• 1892 – One ward added to make nine. Both houses to have nine members – all elected from wards.
  • 1896 – New Home Rule Charter reestablished unicameral legislature with nine wards. One Council member elected from each ward for two years and four elected at large for four-year terms.
  • 1905 – Two wards added to make 11. One Council member from each with four at-large – 15 council members total.
  • 1907 – The Charter was amended twice during the year, the first time adding two more wards, increasing the size of Council to 17. Later, another ward was added (to make 14), increasing Council to 18 members.
  • 1910 – The Charter was amended to abolish wards, reduce Council to nine at-large positions elected to three-year terms. This took effect in 1911 and remained constant until 1946. The 1910 Charter amendments also made the elections non-partisan. Prior to that candidates for Council (and other City offices) ran on party tickets.
  • 1946 – The new Charter created the four-year term.
  • 2013 – City voters pass measure changing councilmember elections to a mostly-district-based system.
  • 2015 – First councilmember elections to be held under new district-based system.


The Council chamber

As of September 28, 2010, Councilmembers Sally Bagshaw, Richard Conlin, Nick Licata and Mike O'Brien earn $117,533.52 annually. Councilmembers who were re-elected in 2011, Tim Burgess, Sally J. Clark, Jean Godden, Bruce Harrell, and Tom Rasmussen, will earn an annual salary of $119,976.48, effective January 1, 2012. Their salary will remain at this level through December 31, 2015.

Among the nation's 40 largest cities, only Los Angeles pays its council more — $149,000, according to a survey by The Seattle Times. Seattle ranks 23rd in population, according to the Census Bureau. .[8]

Council President[edit]

The Seattle City Council picks amongst its peers a Council President to serve a two-year term, beginning January 1 of the year following an election. The Council President serves as the official head of the City's legislative department. In addition, he/she is tasked with:

  • Establishing of committees and appointment of committee chairs and members.
  • Presiding over meetings of the full council.
  • Assuming the duties and responsibilities of Mayor if the Mayor is absent or incapacitated.

Notable past council members[edit]

  • Charlie Chong, council member 1995–1997, West Seattle populist
  • Arthur A. Denny, council member 1877–1879, leader of the Seattle pioneers known as the Denny Party
  • Bailey Gatzert, council member 1872–1873 and 1877–1878, in between was elected the city's first (and, as of 2015, only) Jewish mayor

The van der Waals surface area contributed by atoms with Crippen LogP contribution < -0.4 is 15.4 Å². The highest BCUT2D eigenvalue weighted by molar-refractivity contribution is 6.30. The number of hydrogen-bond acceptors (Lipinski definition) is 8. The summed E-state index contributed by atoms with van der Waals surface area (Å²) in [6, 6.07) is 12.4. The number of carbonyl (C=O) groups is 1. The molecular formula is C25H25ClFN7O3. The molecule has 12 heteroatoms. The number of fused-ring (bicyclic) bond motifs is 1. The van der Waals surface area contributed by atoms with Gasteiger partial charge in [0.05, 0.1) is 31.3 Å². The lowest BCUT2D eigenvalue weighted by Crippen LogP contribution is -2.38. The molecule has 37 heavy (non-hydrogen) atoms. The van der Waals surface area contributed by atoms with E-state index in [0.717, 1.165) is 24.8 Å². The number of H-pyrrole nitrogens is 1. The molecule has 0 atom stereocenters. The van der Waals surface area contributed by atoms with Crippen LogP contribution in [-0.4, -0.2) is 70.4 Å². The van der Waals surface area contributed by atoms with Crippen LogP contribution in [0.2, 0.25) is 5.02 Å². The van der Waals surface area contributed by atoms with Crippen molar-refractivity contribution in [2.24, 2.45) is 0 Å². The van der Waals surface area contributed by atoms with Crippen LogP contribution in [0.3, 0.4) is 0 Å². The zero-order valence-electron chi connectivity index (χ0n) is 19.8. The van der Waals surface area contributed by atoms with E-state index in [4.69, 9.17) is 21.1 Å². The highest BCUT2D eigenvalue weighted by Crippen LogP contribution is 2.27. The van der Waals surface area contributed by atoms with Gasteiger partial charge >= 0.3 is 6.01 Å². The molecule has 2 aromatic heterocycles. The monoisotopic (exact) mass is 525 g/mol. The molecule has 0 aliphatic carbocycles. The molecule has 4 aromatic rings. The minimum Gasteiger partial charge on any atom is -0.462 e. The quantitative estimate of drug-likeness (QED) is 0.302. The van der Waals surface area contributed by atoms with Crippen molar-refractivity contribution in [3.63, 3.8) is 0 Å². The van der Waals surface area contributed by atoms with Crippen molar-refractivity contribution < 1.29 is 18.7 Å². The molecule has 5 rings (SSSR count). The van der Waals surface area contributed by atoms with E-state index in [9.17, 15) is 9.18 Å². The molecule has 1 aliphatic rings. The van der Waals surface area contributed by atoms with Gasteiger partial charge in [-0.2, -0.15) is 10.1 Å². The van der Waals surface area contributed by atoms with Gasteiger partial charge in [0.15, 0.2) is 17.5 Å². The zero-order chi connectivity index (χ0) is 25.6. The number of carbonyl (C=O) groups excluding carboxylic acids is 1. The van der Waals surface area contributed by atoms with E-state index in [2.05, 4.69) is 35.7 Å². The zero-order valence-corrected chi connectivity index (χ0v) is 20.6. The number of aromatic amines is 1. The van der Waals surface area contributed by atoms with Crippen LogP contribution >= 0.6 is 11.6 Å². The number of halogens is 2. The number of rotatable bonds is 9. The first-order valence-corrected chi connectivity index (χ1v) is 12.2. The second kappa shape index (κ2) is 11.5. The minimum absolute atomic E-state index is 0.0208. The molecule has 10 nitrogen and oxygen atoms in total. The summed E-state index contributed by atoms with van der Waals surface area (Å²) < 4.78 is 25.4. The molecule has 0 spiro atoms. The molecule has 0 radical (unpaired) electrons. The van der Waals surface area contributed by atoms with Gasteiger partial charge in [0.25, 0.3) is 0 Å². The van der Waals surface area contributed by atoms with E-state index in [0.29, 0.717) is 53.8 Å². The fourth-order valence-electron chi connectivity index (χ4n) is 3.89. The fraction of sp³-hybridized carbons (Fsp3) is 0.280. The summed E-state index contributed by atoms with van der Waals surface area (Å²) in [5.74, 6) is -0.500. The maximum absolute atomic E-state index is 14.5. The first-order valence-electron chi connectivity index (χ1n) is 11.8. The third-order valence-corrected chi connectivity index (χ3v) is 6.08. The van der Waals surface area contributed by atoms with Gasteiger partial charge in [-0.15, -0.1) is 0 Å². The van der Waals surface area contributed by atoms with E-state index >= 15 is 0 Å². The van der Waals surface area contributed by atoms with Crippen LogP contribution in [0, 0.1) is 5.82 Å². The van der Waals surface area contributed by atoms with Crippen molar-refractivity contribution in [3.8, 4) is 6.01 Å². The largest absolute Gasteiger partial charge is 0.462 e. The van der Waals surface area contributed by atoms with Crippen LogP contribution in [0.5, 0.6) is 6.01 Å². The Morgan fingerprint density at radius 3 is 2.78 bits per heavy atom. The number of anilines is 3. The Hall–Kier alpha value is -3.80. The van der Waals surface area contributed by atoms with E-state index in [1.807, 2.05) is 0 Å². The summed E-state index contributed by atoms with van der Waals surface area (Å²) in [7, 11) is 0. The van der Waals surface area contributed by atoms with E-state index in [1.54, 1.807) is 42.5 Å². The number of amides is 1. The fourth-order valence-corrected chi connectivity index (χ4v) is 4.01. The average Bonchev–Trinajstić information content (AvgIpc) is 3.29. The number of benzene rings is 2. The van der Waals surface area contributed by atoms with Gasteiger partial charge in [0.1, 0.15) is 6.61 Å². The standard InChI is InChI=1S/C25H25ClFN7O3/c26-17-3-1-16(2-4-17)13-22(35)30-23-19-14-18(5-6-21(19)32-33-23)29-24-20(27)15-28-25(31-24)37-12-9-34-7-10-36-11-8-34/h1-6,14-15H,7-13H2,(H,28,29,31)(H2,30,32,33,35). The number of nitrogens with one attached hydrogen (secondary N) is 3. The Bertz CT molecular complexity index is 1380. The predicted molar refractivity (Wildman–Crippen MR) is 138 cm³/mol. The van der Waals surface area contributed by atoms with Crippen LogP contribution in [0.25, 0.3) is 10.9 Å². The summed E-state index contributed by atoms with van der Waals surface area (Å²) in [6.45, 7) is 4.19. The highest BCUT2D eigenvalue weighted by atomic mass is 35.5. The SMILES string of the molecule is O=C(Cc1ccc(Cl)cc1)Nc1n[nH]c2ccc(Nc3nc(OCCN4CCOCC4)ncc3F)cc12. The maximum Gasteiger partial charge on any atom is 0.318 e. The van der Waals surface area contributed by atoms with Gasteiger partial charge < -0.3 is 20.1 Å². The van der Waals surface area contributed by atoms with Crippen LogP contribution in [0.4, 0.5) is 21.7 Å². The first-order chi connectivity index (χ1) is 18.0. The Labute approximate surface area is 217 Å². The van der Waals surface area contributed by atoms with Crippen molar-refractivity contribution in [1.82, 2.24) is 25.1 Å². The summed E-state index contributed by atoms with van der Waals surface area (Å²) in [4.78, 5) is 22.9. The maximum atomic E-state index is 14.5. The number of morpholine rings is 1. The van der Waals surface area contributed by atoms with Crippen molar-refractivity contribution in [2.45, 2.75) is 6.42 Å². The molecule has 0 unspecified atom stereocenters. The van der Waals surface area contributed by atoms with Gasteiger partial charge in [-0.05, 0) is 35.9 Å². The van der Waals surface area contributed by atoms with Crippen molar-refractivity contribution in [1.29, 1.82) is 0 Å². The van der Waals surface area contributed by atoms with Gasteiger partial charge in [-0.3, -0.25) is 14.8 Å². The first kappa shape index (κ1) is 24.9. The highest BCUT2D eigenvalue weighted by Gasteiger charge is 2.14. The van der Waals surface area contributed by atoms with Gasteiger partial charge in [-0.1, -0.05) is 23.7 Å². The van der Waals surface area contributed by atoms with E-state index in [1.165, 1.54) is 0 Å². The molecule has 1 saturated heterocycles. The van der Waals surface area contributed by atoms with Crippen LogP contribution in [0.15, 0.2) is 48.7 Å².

• Hiram Gill, council member 1898–1902, 1904–1910, then mayor. Famous as an "Open Town" advocate, he later allied with "Closed Town" reformers.
  • Bertha Knight Landes, council member 1922–1926, then elected the city's first (and, as of 2015, only) female mayor
  • David Levine, council member 1931–1962
  • Wing Luke, council member 1962–1965, first Asian American elected official in Washington State
  • John Miller, council member 1972–1979, later a Republican congressman
  • A. W. Piper, pioneer, baker, socialist member 1877–1879. Eponym of Pipers Creek and Piper Orchard
  • Norm Rice, council member 1978–1989, then elected the city's first (and, as of 2015, only) African American mayor
  • Peter Steinbrueck, council member 1997–2007, architect
  • Jeanette Williams, council member 1969–1989
  • Henry Yesler, council member 1884–1885, Seattle pioneer, sawmill-owner, and twice mayor


  1. ^ Seattle City Council Minutes Accessed online 7 March 2012
  2. ^ August 4 Special Election results, King County Elections, August 18, 2015 
  3. ^ "SEEC Law & Filer Info" -
  4. ^ "Current and Prior Election Information 1998 - present" - King County Elections -
  5. ^ "Seattle City Council Districts - City Clerk -" -
  6. ^ Seattle City Council Districts, Seattle Office of the City Clerk. Accessed online 24 January 2015.
  7. ^ Seattle City Council Members, 1869–Present Chronological Listing, Seattle City Archives. Accessed online 1 February 2011.
  8. ^

External links[edit]


  • Hugh DeLacy Papers. 1938–1985. 4.87 cubic feet (11 boxes, 1 map tube, 1 package). Contains records from DeLacy's service with the Seattle City Council from 1938–1939.
  • Frederick G. Hamley Papers. 1933–1963. 6.83 cubic feet. Contains records from Hamley's service with the Seattle City Council from 1935–1936.
  • Austin E. Griffiths Papers. 1891–1952. 11.73 cubic feet (25 boxes). Contains records from Griffiths' career as Settle city councilman from 1910–1913.